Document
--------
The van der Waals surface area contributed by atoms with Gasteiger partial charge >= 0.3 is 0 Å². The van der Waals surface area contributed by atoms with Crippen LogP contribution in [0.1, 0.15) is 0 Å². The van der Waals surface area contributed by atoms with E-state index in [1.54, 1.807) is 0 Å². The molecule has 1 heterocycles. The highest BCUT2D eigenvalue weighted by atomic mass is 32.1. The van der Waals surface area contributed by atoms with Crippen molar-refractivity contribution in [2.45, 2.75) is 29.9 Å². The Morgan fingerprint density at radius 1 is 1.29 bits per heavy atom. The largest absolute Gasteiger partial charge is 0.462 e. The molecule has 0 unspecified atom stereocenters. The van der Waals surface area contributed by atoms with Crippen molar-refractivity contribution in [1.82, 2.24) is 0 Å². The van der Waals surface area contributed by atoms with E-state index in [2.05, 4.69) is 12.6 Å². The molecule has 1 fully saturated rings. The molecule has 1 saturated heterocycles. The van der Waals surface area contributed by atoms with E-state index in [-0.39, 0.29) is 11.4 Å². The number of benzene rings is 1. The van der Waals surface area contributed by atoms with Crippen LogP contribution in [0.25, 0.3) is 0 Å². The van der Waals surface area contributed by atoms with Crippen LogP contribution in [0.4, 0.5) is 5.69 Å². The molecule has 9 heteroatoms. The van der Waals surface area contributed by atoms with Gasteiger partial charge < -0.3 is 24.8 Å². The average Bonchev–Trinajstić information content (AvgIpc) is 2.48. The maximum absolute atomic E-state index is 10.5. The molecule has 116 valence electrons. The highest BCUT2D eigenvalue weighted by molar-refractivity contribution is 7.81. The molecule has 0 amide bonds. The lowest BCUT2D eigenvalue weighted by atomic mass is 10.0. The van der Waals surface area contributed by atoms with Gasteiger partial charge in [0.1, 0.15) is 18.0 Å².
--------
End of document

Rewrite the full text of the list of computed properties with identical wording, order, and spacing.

The van der Waals surface area contributed by atoms with Gasteiger partial charge >= 0.3 is 0 Å². The van der Waals surface area contributed by atoms with Crippen LogP contribution in [0.1, 0.15) is 0 Å². The van der Waals surface area contributed by atoms with E-state index in [1.54, 1.807) is 0 Å². The molecule has 1 heterocycles. The highest BCUT2D eigenvalue weighted by atomic mass is 32.1. The van der Waals surface area contributed by atoms with Crippen molar-refractivity contribution in [2.45, 2.75) is 29.9 Å². The Morgan fingerprint density at radius 1 is 1.29 bits per heavy atom. The largest absolute Gasteiger partial charge is 0.462 e. The molecule has 0 unspecified atom stereocenters. The van der Waals surface area contributed by atoms with Crippen molar-refractivity contribution in [1.82, 2.24) is 0 Å². The van der Waals surface area contributed by atoms with E-state index in [2.05, 4.69) is 12.6 Å². The molecule has 1 fully saturated rings. The molecule has 1 saturated heterocycles. The van der Waals surface area contributed by atoms with E-state index in [-0.39, 0.29) is 11.4 Å². The number of benzene rings is 1. The van der Waals surface area contributed by atoms with Crippen LogP contribution in [0.25, 0.3) is 0 Å². The van der Waals surface area contributed by atoms with Crippen LogP contribution in [0.4, 0.5) is 5.69 Å². The molecule has 9 heteroatoms. The van der Waals surface area contributed by atoms with Gasteiger partial charge < -0.3 is 24.8 Å². The average Bonchev–Trinajstić information content (AvgIpc) is 2.48. The maximum absolute atomic E-state index is 10.5. The molecule has 116 valence electrons. The highest BCUT2D eigenvalue weighted by molar-refractivity contribution is 7.81. The molecule has 0 amide bonds. The lowest BCUT2D eigenvalue weighted by atomic mass is 10.0. The van der Waals surface area contributed by atoms with Gasteiger partial charge in [0.1, 0.15) is 18.0 Å².